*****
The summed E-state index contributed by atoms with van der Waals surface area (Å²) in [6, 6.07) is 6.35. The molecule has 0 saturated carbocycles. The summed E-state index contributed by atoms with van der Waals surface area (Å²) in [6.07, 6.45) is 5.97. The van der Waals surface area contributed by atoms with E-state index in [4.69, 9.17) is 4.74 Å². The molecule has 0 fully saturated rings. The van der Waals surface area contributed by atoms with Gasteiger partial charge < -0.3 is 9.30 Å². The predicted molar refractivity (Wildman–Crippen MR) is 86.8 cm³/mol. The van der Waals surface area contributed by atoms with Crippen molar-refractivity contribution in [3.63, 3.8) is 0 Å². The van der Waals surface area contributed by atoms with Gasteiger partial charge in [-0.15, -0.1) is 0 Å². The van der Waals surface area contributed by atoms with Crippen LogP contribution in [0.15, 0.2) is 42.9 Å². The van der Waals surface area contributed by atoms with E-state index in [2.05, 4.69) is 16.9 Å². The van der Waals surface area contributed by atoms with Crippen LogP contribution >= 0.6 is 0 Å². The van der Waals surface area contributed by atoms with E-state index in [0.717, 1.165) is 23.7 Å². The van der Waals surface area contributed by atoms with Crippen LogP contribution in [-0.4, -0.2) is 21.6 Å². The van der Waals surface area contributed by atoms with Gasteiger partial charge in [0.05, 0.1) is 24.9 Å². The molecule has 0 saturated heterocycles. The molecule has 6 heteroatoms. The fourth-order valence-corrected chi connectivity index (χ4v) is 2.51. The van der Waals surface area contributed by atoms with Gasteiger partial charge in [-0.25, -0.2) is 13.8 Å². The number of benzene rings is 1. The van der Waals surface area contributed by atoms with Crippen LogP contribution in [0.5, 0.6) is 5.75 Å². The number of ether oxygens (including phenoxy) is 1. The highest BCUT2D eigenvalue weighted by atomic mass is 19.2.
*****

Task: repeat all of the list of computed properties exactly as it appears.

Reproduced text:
The summed E-state index contributed by atoms with van der Waals surface area (Å²) in [6, 6.07) is 6.35. The molecule has 0 saturated carbocycles. The summed E-state index contributed by atoms with van der Waals surface area (Å²) in [6.07, 6.45) is 5.97. The van der Waals surface area contributed by atoms with E-state index in [4.69, 9.17) is 4.74 Å². The molecule has 0 fully saturated rings. The van der Waals surface area contributed by atoms with Gasteiger partial charge < -0.3 is 9.30 Å². The predicted molar refractivity (Wildman–Crippen MR) is 86.8 cm³/mol. The van der Waals surface area contributed by atoms with Crippen molar-refractivity contribution in [3.63, 3.8) is 0 Å². The van der Waals surface area contributed by atoms with Gasteiger partial charge in [-0.15, -0.1) is 0 Å². The van der Waals surface area contributed by atoms with Crippen LogP contribution in [0.15, 0.2) is 42.9 Å². The van der Waals surface area contributed by atoms with E-state index in [2.05, 4.69) is 16.9 Å². The van der Waals surface area contributed by atoms with Crippen LogP contribution >= 0.6 is 0 Å². The van der Waals surface area contributed by atoms with E-state index in [0.717, 1.165) is 23.7 Å². The van der Waals surface area contributed by atoms with Crippen LogP contribution in [-0.4, -0.2) is 21.6 Å². The van der Waals surface area contributed by atoms with Gasteiger partial charge in [0.05, 0.1) is 24.9 Å². The molecule has 0 saturated heterocycles. The molecule has 6 heteroatoms. The fourth-order valence-corrected chi connectivity index (χ4v) is 2.51. The van der Waals surface area contributed by atoms with Gasteiger partial charge in [-0.25, -0.2) is 13.8 Å². The number of benzene rings is 1. The van der Waals surface area contributed by atoms with Crippen LogP contribution in [0.5, 0.6) is 5.75 Å². The number of ether oxygens (including phenoxy) is 1. The highest BCUT2D eigenvalue weighted by atomic mass is 19.2.